Joe Biden has a slew of proposals for new economic programs, and the tax hikes to pay for them. But the Democratic presidential candidate doesn’t have much to say about his economic plan, even though the nation’s in a deep recession and some fresh ideas might be welcome.
Yahoo Finance has asked the Biden campaign several times for an interview with a Biden economic adviser able to comment on the candidate’s plans. The campaign hasn’t responded. The New York Times wrote on June 11 that “few aspects of Joseph R. Biden’s presidential campaign are shrouded in as much secrecy as the counsel he receives on the economy.” Biden has reportedly formed an advisory committee with more than 100 economists, who are sworn to silence regarding their participation.
Why so sketchy? Part of it probably involves a strategy to let voters focus on President Trump’s negative marks for handling the coronavirus pandemic and an outbreak of racial unrest, rather than Biden’s own ideas. “The Biden campaign would love to make this election a referendum on Donald Trump and not a choice between the two candidates,” Washington policy analyst Ed Mills of financial firm Raymond James says on the latest episode of the Yahoo Finance Electionomics podcast. “The more Biden talks about his policies, the more it becomes a choice between the two candidates, and that is an opening for Trump.”
Biden’s whole campaign has been in stealth mode, as the coronavirus pandemic forced the cancellation of campaign rallies and the former vice president laid low at his Delaware home. Biden has been holding online events with supporters, and he has shown up for a few in-person events. While bashing Trump, however, he’s saying little about his own policies. Axios recently reported that Trump is frustrated by Biden’s low profile and is trying to develop a “smoke him out” strategy that goads Biden into speaking out more and gives Trump more opportunity to attack Biden’s remarks (or mistakes).
The chances of tax hikes going through
Biden’s economic plan involves a variety of tax hikes more modest than those proposed in the Democratic primaries by Senators Bernie Sanders and Elizabeth Warren. But they’d still be a substantial change from the Trump status quo. Biden would raise the corporate tax rate from 21% to 28%, establish a new minimum tax on large companies, raise income and capital gains taxes on high earners, and repeal some corporate tax breaks. He’d use the additional tax revenue to finance new spending on clean energy, expanded health care, more college aid, infrastructure and other initiatives.
There are two scenarios for Biden’s economic plan. If he wins the presidency but Republicans maintain control of the Senate, he’d have difficulty getting tax and spending hikes passed and most of his ideas would remain on the shelf. If Biden wins and Democrats take over the Senate, his tax and spending plans might be more likely to pass. But it’s not a given that Congress would raise taxes with the economy still struggling to recover from the coronavirus recession.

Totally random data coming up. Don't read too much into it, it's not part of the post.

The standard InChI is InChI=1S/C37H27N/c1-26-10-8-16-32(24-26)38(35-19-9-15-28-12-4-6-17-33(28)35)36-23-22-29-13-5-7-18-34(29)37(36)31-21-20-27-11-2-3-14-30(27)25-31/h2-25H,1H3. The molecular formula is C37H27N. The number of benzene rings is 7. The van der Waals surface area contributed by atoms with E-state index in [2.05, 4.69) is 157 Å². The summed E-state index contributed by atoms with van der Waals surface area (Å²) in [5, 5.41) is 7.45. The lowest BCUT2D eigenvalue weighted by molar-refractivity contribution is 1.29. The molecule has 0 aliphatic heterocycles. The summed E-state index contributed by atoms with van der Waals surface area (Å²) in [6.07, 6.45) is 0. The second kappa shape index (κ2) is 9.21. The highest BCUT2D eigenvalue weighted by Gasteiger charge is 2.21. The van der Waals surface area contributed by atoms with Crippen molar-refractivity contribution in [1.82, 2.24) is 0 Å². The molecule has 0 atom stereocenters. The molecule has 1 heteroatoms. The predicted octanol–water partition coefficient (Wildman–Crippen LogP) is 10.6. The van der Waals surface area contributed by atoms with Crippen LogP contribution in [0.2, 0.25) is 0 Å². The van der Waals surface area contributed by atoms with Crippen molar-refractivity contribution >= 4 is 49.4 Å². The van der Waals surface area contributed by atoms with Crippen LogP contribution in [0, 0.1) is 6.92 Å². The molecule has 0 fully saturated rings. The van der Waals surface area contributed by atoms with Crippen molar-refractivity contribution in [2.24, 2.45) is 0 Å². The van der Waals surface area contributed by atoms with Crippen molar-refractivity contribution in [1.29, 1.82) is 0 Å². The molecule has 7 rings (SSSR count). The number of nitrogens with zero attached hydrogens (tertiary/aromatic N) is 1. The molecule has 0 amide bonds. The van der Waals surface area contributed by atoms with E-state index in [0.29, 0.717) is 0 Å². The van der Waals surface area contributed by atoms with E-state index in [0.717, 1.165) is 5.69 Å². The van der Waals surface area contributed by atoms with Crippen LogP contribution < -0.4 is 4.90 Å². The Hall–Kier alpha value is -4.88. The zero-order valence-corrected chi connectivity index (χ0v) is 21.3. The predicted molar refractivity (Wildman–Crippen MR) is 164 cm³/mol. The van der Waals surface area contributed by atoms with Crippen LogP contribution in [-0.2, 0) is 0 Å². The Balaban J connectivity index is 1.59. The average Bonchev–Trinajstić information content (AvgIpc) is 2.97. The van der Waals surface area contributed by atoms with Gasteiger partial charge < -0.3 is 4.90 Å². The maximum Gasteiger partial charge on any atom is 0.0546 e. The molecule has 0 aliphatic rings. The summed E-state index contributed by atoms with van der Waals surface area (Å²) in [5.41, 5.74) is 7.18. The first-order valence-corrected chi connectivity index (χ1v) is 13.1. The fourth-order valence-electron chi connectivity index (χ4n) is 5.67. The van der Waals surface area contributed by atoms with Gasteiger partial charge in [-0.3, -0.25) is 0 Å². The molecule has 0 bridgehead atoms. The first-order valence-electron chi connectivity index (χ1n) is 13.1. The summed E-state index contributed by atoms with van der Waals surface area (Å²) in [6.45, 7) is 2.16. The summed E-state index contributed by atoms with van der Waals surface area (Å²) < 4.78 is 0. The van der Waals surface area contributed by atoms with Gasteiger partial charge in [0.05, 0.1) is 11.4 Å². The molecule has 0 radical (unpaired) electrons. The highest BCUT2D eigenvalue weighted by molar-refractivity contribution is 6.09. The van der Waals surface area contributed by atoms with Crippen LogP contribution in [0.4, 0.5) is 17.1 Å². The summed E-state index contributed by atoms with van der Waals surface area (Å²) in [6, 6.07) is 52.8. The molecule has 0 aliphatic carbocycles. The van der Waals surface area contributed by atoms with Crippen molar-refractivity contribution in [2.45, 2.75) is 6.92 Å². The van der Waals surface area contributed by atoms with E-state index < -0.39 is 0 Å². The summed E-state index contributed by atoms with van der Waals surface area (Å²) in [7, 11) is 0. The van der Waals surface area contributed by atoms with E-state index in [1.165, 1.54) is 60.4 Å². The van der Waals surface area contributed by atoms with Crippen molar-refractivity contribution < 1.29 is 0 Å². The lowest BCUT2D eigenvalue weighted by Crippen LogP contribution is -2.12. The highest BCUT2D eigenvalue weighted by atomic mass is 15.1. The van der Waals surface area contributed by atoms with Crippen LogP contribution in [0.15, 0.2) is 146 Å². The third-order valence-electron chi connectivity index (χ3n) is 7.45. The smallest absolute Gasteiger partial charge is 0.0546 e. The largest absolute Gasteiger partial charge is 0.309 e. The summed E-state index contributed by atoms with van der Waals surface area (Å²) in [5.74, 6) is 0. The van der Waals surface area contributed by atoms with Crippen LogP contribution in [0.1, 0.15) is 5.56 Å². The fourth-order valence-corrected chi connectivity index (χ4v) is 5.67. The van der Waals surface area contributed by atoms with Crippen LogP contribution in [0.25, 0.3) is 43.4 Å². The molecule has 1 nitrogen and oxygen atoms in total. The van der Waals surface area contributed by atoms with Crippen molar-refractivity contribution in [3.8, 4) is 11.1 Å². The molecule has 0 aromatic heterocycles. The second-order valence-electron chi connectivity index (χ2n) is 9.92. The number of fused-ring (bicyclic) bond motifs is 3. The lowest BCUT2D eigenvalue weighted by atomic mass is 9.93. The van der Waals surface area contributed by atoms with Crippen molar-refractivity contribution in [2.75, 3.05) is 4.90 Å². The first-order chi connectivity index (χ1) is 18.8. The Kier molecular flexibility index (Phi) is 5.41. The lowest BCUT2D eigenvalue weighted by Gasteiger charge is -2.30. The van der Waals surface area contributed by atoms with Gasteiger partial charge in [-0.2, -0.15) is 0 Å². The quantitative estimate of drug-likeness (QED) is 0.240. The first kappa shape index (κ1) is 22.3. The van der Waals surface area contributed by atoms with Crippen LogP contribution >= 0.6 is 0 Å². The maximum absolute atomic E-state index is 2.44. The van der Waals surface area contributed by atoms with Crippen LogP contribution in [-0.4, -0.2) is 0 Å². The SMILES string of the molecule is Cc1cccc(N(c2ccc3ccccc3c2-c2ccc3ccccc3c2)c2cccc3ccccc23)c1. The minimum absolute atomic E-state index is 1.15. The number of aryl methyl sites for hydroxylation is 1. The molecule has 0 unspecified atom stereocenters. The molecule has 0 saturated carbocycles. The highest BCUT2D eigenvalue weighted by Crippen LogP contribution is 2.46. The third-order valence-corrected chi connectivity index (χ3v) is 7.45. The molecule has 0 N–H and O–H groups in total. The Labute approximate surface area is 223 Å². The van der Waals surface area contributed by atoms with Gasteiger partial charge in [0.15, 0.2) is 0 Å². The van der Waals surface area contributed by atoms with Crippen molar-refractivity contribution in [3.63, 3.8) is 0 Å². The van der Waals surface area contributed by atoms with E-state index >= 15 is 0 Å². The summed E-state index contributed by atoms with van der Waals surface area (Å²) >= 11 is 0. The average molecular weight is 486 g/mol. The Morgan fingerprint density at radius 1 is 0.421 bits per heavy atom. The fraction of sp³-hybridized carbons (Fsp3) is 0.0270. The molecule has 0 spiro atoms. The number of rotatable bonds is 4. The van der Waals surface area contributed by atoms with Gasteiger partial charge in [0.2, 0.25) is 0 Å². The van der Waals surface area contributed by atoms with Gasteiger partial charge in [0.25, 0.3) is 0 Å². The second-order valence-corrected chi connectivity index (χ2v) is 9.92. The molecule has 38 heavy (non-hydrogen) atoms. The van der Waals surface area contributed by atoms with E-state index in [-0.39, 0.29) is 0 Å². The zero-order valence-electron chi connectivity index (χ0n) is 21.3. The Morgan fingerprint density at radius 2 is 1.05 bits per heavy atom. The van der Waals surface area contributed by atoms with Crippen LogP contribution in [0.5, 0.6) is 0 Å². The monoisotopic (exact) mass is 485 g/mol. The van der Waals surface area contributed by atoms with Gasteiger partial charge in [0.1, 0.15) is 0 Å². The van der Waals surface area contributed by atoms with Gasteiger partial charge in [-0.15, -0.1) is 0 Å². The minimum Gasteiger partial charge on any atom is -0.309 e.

Americans aren’t necessarily opposed to the tax hikes Biden has proposed. Trump, of course, signed a major tax cut in 2017, with a large reduction in business taxes and other tax cuts for the wealthy. Lower earners got tax cuts too, but they were relatively small and the Trump tax cuts remains unpopular. “There is a sense a lot of voters have that that tax cut did not individually help them,” Mills says. “In polling data, you actually see a pretty large swath of Americans in support of reversing that.”
Biden won the Democratic primary because he seemed like a moderate compared with the likes of Sanders and Warren. But Biden has been drifting toward some leftist proposals, in an effort to appease Sanders and Warren supporters who can provide an important edge in November. Biden has adopted Warren’s idea of a minimum 15% tax on companies that report a profit to shareholders, even if they use legal tax breaks to lower their federal tax payment well below that level. And he favors the Green New Deal in principle, even if he doesn’t embrace specific provisions that would heavily regulate the energy and transportation sectors. One idea Biden hasn’t adopted is a wealth tax on multimillionaires.
Trump isn’t shy about distorting and belittling the views of his political opponents. He refers to the Biden campaign as “radical left Democrats” and at some point will probably attach the socialist label to Biden’s tax plans. Biden may have to answer such charges, especially in the three presidential debates scheduled for September and October. But with Trump’s poll numbers sinking amid a pandemic, a recession and a revolt over racial disparities, he’ll let Trump campaign against himself for as long as possible. Trump trails Biden in the polls, but if you start to hear Biden saying more about his tax and spending plans, it probably means Trump is mounting a comeback.
Rick Newman is the author of four books, including “Rebounders: How Winners Pivot from Setback to Success.” Follow him on Twitter: @rickjnewman. Confidential tip line: firstname.lastname@example.org. Encrypted communication available. Click here to get Rick’s stories by email.